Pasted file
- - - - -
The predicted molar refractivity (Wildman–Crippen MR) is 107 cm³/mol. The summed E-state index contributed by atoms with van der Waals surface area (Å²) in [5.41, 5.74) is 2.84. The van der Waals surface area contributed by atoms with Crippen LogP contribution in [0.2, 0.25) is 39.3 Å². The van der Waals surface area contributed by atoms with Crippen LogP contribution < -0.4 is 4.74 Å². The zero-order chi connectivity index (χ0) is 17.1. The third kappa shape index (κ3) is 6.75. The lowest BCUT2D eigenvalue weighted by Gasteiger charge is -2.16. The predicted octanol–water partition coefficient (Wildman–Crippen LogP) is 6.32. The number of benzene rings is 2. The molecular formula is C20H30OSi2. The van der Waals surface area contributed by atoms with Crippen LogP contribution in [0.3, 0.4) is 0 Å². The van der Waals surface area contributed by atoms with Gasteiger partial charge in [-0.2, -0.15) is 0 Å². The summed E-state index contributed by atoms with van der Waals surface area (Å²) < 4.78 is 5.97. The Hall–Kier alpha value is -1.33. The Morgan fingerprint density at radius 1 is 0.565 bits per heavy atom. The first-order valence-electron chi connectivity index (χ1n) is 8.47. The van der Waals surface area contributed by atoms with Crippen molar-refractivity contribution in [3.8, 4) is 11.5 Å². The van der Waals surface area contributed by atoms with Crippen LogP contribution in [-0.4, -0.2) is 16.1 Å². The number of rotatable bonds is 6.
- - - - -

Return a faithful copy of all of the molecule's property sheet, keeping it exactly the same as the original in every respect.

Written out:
The predicted molar refractivity (Wildman–Crippen MR) is 107 cm³/mol. The summed E-state index contributed by atoms with van der Waals surface area (Å²) in [5.41, 5.74) is 2.84. The van der Waals surface area contributed by atoms with Crippen LogP contribution in [0.2, 0.25) is 39.3 Å². The van der Waals surface area contributed by atoms with Crippen LogP contribution < -0.4 is 4.74 Å². The zero-order chi connectivity index (χ0) is 17.1. The third kappa shape index (κ3) is 6.75. The lowest BCUT2D eigenvalue weighted by Gasteiger charge is -2.16. The predicted octanol–water partition coefficient (Wildman–Crippen LogP) is 6.32. The number of benzene rings is 2. The molecular formula is C20H30OSi2. The van der Waals surface area contributed by atoms with Crippen LogP contribution in [0.3, 0.4) is 0 Å². The van der Waals surface area contributed by atoms with Gasteiger partial charge in [-0.2, -0.15) is 0 Å². The summed E-state index contributed by atoms with van der Waals surface area (Å²) < 4.78 is 5.97. The Hall–Kier alpha value is -1.33. The Morgan fingerprint density at radius 1 is 0.565 bits per heavy atom. The first-order valence-electron chi connectivity index (χ1n) is 8.47. The van der Waals surface area contributed by atoms with Crippen molar-refractivity contribution in [3.8, 4) is 11.5 Å². The van der Waals surface area contributed by atoms with Crippen LogP contribution in [-0.4, -0.2) is 16.1 Å². The number of rotatable bonds is 6.